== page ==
Floating Arctic Bath Hotel Kiruna: You May Want To Pack An Extra Layer
By Jackie Cohen
Dry land is so old school. An unusual new Swedish innovation is in the works to launch in the late 2018. This daring design in the middle of Lule River of Northern Lapland will act as a floating oasis for a lucky dozen guests.
Designed to give visitors a front-row seat to the Northern Lights phenomenon, Arctic Bath will bob on the surface of the Lule River, a small channel near the village of Harads in Swedish Lapland, almost 1000 kilometers north of Stockholm.
After the success of their nearby sister retreat, the wildly popular Treehotel with guestrooms built atop the treetops in the forest, the idea for the Arctic Bath Hotel was born.
Like the treehouse concept, the floating retreat draws architectural inspiration from the woods and surrounding natural beauty.
The intricately designed tree trunk and log exterior paired with the raw wood interior are an important tribute to a driving force behind Sweden’s economy. They have a booming forestry industry, with major exports including paper, pulp, and raw materials like timber.
Once inside of the utopic building, the focal point shifts from architectural beauty to the enormous arctic pool situated in the center of the hotel’s open-air lobby area. Don’t forget to pack your bathing suit, the pool is always set to be a balmy 39 degrees Fahrenheit.
A floating oasis
Plans for the floating hotel are in the works, with the plot centralized on the Lule River, downstream from the bridges of Bodtraskfors.
The phenomenon will be open year-round, complete with floating along the Lule River in the summer months or venturing out to the ice in the winter.
Complete with a full spa with unique services like cold baths, saunas, Swedish treatments, guests’ mindfulness will become one with the nature they are surrounded by.
Anchored in place, the floating Arctic Bath Hotel in northern Lapland offers guests spectacular views of the Northern Lights. Easiest to view in the darkness of Swedish winter, views aurora borealis will be approaching just as the hotel opens its doors in the Fall of 2018.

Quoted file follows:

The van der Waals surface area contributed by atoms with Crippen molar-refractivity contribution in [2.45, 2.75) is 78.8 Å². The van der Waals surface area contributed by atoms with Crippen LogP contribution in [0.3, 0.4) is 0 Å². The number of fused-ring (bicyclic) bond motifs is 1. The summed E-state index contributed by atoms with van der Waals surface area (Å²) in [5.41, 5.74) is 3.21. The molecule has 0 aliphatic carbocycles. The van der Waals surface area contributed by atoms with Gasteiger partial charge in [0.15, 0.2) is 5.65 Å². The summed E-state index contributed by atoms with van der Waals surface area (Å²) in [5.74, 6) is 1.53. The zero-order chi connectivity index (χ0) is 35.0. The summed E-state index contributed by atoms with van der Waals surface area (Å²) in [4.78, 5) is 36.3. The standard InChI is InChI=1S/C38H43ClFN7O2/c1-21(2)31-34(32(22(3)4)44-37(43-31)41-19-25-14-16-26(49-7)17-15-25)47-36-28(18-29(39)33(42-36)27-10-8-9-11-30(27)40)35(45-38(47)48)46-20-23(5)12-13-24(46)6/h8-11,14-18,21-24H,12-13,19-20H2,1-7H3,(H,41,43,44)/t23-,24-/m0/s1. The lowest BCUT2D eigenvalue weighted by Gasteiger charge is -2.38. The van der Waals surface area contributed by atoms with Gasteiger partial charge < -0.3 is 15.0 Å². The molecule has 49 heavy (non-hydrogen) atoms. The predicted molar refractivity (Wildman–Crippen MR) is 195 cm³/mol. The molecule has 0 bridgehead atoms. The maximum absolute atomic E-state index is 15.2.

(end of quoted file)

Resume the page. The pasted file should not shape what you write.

With six individual 25 square meter floating cabins, guests will be ready to face the cold with their own wood-burning fireplaces, all while
enjoying the simplicity of the classic Swedish minimalist style.
With the capacity setting at just twelve guests, this exclusive retreat will be comfortable, cozy, and intimate for visitors. Access to the floating hotel will be via a long boardwalk, stretching from the shore to the entrance of the Arctic Hotel.
Dinner with a view of the aurora borealis
After your refreshing dip in the arctic bath, visit the hot bath or sauna to warm up. When you have gotten nice and toasty, settle into one of six floating guest rooms, all with massive windows that have incredible views from the comfort of your bed.
Complete with an on-premise restaurant, you will not have to leave the complex once you have checked in to the hotel and checked out of reality.
“The circular shape of spa and Arctic Bath creates a protected environment sheltering guests and creating a haven to relax and soak up the local Arctic environment, this will be a one-of-a-kind Arctic experience.
Although all seven buildings will be securely anchored in place they are freely floating in water or frozen into ice,” said Jonny Cooper, part of the launching campaign for the Arctic Bath Hotel and existing Treehotel.
Guilt-free spa service
Surrounded by natural beauty and incredible resources, part of the design team’s mission was to build this hotel using locally sourced materials, utilizing the availability of such incredible raw goods.
With the use of local materials, their goal was to leave as small an impact as possible to the surrounding environment and ecosystems.
The hotel’s eco-friendly promise will leave guests with a clear conscious, ready to enjoy the spa service guilt-free.
Booking opportunities to come soon
Though reservations are not able to be made yet, their online booking service is expected to launch in the coming months as construction of the structure moves along with progress. Once they open up for service, excited guests will have the ability to book guestrooms up to six months in advanced.
With the growing popularity of wellness based natural getaways, people will likely take advantage of this amenity, as rooms are expected to fill up soon after they become available.
Until then, though, if your adventure bug is bothering you and you are in the market for a nature-based getaway in the woods, that Treehotel not too far away in Northern Lapland is open for business and running with extreme popularity.
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Jackie Cohen is an avid globetrotter, in constant search for new obscure destinations and adventures. With a special interest in sustainable tourism practices, she’s traveled around the world to North and East Africa, the Middle East, the Americas, Southeast Asia, and across Europe-always looking for local cuisine, hidden surprises, and lessons in different cultures. She’s from Beverly, MA.